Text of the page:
Your life will be a video game

Andrew Wilson | CEO, Electronic Arts

By Chris Plante | Nov. 16, 2016

Whether or not you play video games today, you will in the future.

Andrew Wilson, CEO of Electronic Arts, believes games in 2021 will be more diverse, more accessible, and simply more inescapable. Your smartphone and your game console will help you play with friends and strangers across the globe, but so might your virtual reality headset, your augmented reality glasses, or just the screen on your smart fridge.

Wilson has a knack for forecasting the future of the industry. In its 34 years, the creative process at EA has expanded from a handful of coders producing games in a couple of months, to hundreds of designers, artists, writers, and actors collaborating for years on global-facing blockbusters. But the past few years have been something of a unique inflection point. Wilson took the executive role at EA in 2013, the year the video game publisher won The Consumerist’s ignominious title of Worst Company in America — for the second time in a row. Under his leadership the company has shifted focus to what it calls “player-first,” creating an internal committee to learn what fans said and continue to say across the internet, and to grow from that criticism. 2016 saw a return to form of EA’s established sports franchises, a pair of critically acclaimed first-person shooters, a suite of successful smartphone games, and a high-profile flirtation with VR.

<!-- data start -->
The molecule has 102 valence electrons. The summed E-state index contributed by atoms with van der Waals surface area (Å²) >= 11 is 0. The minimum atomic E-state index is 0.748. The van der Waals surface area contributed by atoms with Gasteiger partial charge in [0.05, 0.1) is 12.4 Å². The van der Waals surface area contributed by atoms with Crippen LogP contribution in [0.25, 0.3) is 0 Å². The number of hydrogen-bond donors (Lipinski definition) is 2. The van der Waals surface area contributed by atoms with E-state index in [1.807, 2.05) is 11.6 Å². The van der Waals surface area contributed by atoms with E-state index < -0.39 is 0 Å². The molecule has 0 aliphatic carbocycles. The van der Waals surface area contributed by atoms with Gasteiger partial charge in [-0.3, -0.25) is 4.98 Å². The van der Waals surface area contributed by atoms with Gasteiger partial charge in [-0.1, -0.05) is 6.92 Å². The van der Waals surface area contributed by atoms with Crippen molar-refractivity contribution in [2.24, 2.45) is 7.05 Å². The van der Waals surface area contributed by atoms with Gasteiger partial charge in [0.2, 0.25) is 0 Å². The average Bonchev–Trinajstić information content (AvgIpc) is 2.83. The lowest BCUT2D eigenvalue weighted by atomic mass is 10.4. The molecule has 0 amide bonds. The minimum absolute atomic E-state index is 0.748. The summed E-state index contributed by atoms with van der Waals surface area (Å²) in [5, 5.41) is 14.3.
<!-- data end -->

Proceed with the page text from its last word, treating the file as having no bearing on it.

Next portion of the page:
All of which is to say, in the world of big-budget game development, Andrew Wilson seems to understand what works now. But Wilson is looking forward: his ambitions involve a bigger, broader, and more inclusive future. That’s why we chose to chat with him about the video games — and interactive media — of tomorrow.

The Interview

What is a day in the life of someone who enjoys video games in 2021?

The biggest shift I think we’ll see is games moving from being a discrete experience to an indiscrete experience.

When I was 15 years old — I’m kind of in my 40s now — if I wanted to listen to music, I had a couple of choices. I could sit up all night and hope they’d play what I liked on the radio, or I could go down to the record store. I could buy a cassette tape of Bon Jovi or Poison or Guns and Roses or whatever it was I was listening to, go home, put it in my boom box, and sit down and listen. I really had to make a conscious decision. Even that was an evolution from where we’d been 50 years before, where if I wanted to listen to music, I actually had to go and listen to an orchestra. I’d get dressed up in my tuxedo, and I’d go down and listen to music.

Today, by virtue of the fact that almost every device I own plays me music, and services like Spotify curate and cultivate and personalize that music for me, music permeates almost every aspect of my life. It’s moved from being something I have to make a conscious decision to engage with, to something that really surrounds every aspect of my life from the minute I get up in the morning to the minute I go to bed at night.